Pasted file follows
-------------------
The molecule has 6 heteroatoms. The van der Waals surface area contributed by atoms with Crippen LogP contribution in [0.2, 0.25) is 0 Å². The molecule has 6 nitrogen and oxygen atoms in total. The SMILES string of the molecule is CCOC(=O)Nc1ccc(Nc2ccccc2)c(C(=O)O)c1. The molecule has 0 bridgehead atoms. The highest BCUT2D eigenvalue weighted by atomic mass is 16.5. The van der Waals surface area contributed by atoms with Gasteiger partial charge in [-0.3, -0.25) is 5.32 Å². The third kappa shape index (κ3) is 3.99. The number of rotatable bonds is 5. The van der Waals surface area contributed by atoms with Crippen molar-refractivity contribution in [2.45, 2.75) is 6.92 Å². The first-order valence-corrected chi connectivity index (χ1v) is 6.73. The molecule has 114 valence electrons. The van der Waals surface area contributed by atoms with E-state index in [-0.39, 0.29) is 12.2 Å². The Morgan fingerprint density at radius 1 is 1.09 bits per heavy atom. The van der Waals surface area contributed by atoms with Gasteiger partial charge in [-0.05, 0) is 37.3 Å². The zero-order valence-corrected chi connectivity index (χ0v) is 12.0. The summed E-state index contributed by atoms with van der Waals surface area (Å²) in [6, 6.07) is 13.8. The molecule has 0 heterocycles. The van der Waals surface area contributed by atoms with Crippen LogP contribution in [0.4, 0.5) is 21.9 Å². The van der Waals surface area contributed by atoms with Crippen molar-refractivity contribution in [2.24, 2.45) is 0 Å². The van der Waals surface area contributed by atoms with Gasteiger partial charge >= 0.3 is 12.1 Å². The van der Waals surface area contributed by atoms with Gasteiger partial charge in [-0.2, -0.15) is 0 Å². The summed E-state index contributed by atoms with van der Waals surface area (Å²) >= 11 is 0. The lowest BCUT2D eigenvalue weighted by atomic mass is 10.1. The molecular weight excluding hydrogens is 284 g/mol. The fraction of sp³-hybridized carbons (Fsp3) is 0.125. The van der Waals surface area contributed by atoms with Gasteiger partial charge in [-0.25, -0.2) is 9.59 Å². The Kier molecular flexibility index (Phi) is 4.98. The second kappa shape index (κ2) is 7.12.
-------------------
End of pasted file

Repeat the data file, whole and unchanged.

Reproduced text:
The molecule has 6 heteroatoms. The van der Waals surface area contributed by atoms with Crippen LogP contribution in [0.2, 0.25) is 0 Å². The molecule has 6 nitrogen and oxygen atoms in total. The SMILES string of the molecule is CCOC(=O)Nc1ccc(Nc2ccccc2)c(C(=O)O)c1. The molecule has 0 bridgehead atoms. The highest BCUT2D eigenvalue weighted by atomic mass is 16.5. The van der Waals surface area contributed by atoms with Gasteiger partial charge in [-0.3, -0.25) is 5.32 Å². The third kappa shape index (κ3) is 3.99. The number of rotatable bonds is 5. The van der Waals surface area contributed by atoms with Crippen molar-refractivity contribution in [2.45, 2.75) is 6.92 Å². The first-order valence-corrected chi connectivity index (χ1v) is 6.73. The molecule has 114 valence electrons. The van der Waals surface area contributed by atoms with E-state index in [-0.39, 0.29) is 12.2 Å². The Morgan fingerprint density at radius 1 is 1.09 bits per heavy atom. The van der Waals surface area contributed by atoms with Gasteiger partial charge in [-0.05, 0) is 37.3 Å². The zero-order valence-corrected chi connectivity index (χ0v) is 12.0. The summed E-state index contributed by atoms with van der Waals surface area (Å²) in [6, 6.07) is 13.8. The molecule has 0 heterocycles. The van der Waals surface area contributed by atoms with Crippen LogP contribution in [0.4, 0.5) is 21.9 Å². The van der Waals surface area contributed by atoms with Crippen molar-refractivity contribution in [2.24, 2.45) is 0 Å². The van der Waals surface area contributed by atoms with Gasteiger partial charge >= 0.3 is 12.1 Å². The van der Waals surface area contributed by atoms with Gasteiger partial charge in [-0.2, -0.15) is 0 Å². The summed E-state index contributed by atoms with van der Waals surface area (Å²) >= 11 is 0. The lowest BCUT2D eigenvalue weighted by atomic mass is 10.1. The molecular weight excluding hydrogens is 284 g/mol. The fraction of sp³-hybridized carbons (Fsp3) is 0.125. The van der Waals surface area contributed by atoms with Gasteiger partial charge in [-0.25, -0.2) is 9.59 Å². The Kier molecular flexibility index (Phi) is 4.98. The second kappa shape index (κ2) is 7.12.